I am often accused of writing about stereotypes. Sometimes I get really nasty letters from grumpy readers who call me things they can’t spell like bigoted and offensive. But the fact is that people from different parts of the world are DIFFERENT. However much of a stereotype you might think it is, the French do like their lunch and millions of Englishmen drink warm beer.
During my recent trip to Paris the difference between the two nations was polarised by two events. The thing about major cities is that there are lots of roads to cross. And in Paris there are lights denoting when it’s a good time to walk and when its not. A little green man is the signal that it’s safe to cross. (Actually, it’s not, it’s just a Parisian trick, the cars keep coming anyway.)
My step-daughter Julia is being raised and educated in England. She ignored the red man and whenever she saw an opportunity to cross the street, went for it. Bea on the other hand stood resolutely on the kerb, even if there wasn’t a car for miles around, and waited for the green man. When Julia tried to negotiate and suggest that a little flexibility might be a good idea she just said; “You’re not supposed to cross when it’s red. I’m right.” Of course as a mother I am keener on Bea’s road safety ethos than Julia’s, but you get my point. This attitude, instilled in the French from an early age, has resulted in 300,000 French people who like to take risks and cross roads without permission moving to England.
On the train back down south there was a fat middle-aged man sitting next to me (why is it never a thirty-something former male model turned professional tennis player?). As soon as the train began to move, said fatty fell asleep. Then a most extraordinary noise began. It even drowned out Bridget Jones’s Diary which the girls and I were watching. I have never heard a grizzly bear snore but I imagine it must sound something like this man did.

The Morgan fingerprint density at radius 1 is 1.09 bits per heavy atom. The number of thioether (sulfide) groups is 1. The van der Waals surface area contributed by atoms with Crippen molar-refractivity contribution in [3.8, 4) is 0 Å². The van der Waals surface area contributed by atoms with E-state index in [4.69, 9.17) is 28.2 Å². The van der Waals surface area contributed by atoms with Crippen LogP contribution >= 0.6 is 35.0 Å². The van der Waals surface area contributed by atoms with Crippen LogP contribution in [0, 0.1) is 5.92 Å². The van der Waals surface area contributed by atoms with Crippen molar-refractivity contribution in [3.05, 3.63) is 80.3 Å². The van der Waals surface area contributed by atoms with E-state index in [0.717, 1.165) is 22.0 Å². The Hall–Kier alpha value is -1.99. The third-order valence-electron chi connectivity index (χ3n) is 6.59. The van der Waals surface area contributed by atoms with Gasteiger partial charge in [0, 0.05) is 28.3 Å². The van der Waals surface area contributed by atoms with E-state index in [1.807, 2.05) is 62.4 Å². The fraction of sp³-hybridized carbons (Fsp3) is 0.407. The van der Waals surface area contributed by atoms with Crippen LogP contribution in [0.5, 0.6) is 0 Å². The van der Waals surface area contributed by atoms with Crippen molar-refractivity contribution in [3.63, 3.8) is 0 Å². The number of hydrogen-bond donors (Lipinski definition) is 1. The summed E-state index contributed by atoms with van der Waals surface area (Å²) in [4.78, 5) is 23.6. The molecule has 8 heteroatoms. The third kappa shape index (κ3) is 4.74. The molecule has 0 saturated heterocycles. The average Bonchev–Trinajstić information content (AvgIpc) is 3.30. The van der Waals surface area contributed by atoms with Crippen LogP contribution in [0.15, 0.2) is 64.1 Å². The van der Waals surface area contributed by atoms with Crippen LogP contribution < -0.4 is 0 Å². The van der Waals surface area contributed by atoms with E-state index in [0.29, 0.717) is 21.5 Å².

Being English-educated and therefore obsessively polite I, of course, did nothing apart from lean closer to my laptop in an effort to hear the film. A rather young and beautiful Frenchwoman sitting opposite me though decided after half an hour than enough was enough. She began by gently tapping his knee, then tapping it harder, then shouting “Monsieur” in his ear, then kicking his shinbone under the table. When none of this worked, she took my water bottle (without asking I might add) and started to spray water at him. Finally she resorted to pulling the hairs on his forearm with one hand while slapping his knee with the other. This did the trick. I sat there cringing throughout; half-willing her to succeed so I could hear what Mark Darcy was saying and half terrified of the consequences of her terribly rude actions.
I am now on a plane bound for London and an appearance on The Sunday Edition tomorrow to discuss yet another British obsession; class. The French definitely have the upper hand here; they just accept it and get on with it. And they’re not polite enough to pretend it doesn’t exist or that they’re appalled by it.
Copyright: Helena Frith Powell 2007